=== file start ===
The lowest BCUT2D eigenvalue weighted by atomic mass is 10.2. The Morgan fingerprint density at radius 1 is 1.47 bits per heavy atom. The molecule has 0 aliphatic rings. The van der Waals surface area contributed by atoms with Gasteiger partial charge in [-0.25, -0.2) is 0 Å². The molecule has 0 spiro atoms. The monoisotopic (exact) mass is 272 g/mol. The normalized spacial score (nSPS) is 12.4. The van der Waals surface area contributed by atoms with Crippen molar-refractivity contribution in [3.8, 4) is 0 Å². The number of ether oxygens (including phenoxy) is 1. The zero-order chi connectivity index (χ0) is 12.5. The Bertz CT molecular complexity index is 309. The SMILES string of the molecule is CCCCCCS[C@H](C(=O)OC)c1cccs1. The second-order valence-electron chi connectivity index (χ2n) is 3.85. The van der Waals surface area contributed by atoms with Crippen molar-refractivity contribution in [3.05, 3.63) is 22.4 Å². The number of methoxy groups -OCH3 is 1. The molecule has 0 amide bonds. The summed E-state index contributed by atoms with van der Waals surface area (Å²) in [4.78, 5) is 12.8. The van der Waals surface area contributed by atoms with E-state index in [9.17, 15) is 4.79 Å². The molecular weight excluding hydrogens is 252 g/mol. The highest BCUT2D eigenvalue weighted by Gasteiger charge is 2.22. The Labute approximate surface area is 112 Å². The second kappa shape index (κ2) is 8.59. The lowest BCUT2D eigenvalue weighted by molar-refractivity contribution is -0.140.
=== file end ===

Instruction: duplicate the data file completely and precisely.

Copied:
The lowest BCUT2D eigenvalue weighted by atomic mass is 10.2. The Morgan fingerprint density at radius 1 is 1.47 bits per heavy atom. The molecule has 0 aliphatic rings. The van der Waals surface area contributed by atoms with Gasteiger partial charge in [-0.25, -0.2) is 0 Å². The molecule has 0 spiro atoms. The monoisotopic (exact) mass is 272 g/mol. The normalized spacial score (nSPS) is 12.4. The van der Waals surface area contributed by atoms with Crippen molar-refractivity contribution in [3.8, 4) is 0 Å². The number of ether oxygens (including phenoxy) is 1. The zero-order chi connectivity index (χ0) is 12.5. The Bertz CT molecular complexity index is 309. The SMILES string of the molecule is CCCCCCS[C@H](C(=O)OC)c1cccs1. The second-order valence-electron chi connectivity index (χ2n) is 3.85. The van der Waals surface area contributed by atoms with Crippen molar-refractivity contribution in [3.05, 3.63) is 22.4 Å². The number of methoxy groups -OCH3 is 1. The molecule has 0 amide bonds. The summed E-state index contributed by atoms with van der Waals surface area (Å²) in [4.78, 5) is 12.8. The van der Waals surface area contributed by atoms with E-state index in [9.17, 15) is 4.79 Å². The molecular weight excluding hydrogens is 252 g/mol. The highest BCUT2D eigenvalue weighted by Gasteiger charge is 2.22. The Labute approximate surface area is 112 Å². The second kappa shape index (κ2) is 8.59. The lowest BCUT2D eigenvalue weighted by molar-refractivity contribution is -0.140.